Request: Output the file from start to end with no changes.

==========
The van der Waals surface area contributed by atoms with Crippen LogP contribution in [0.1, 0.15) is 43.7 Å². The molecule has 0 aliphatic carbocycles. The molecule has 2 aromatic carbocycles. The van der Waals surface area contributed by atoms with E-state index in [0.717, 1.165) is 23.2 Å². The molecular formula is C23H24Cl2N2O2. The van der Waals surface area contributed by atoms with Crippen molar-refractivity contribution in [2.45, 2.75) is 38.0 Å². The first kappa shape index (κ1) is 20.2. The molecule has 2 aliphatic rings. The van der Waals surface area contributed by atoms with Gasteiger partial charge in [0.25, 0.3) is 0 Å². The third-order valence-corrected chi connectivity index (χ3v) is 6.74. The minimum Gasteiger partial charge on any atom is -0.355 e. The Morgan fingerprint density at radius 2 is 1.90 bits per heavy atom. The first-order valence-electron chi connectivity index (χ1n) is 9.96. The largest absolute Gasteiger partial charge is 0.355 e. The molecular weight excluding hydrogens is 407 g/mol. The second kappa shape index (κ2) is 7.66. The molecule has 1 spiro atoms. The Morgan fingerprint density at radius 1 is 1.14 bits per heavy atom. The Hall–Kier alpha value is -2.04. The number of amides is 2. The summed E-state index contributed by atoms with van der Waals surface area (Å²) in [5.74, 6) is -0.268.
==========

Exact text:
The van der Waals surface area contributed by atoms with Crippen LogP contribution in [0.1, 0.15) is 43.7 Å². The molecule has 0 aliphatic carbocycles. The molecule has 2 aromatic carbocycles. The van der Waals surface area contributed by atoms with E-state index in [0.717, 1.165) is 23.2 Å². The molecular formula is C23H24Cl2N2O2. The van der Waals surface area contributed by atoms with Crippen molar-refractivity contribution in [2.45, 2.75) is 38.0 Å². The first kappa shape index (κ1) is 20.2. The molecule has 2 aliphatic rings. The van der Waals surface area contributed by atoms with Gasteiger partial charge in [0.25, 0.3) is 0 Å². The third-order valence-corrected chi connectivity index (χ3v) is 6.74. The minimum Gasteiger partial charge on any atom is -0.355 e. The Morgan fingerprint density at radius 2 is 1.90 bits per heavy atom. The first-order valence-electron chi connectivity index (χ1n) is 9.96. The largest absolute Gasteiger partial charge is 0.355 e. The molecular weight excluding hydrogens is 407 g/mol. The second kappa shape index (κ2) is 7.66. The molecule has 1 spiro atoms. The Morgan fingerprint density at radius 1 is 1.14 bits per heavy atom. The Hall–Kier alpha value is -2.04. The number of amides is 2. The summed E-state index contributed by atoms with van der Waals surface area (Å²) in [5.74, 6) is -0.268.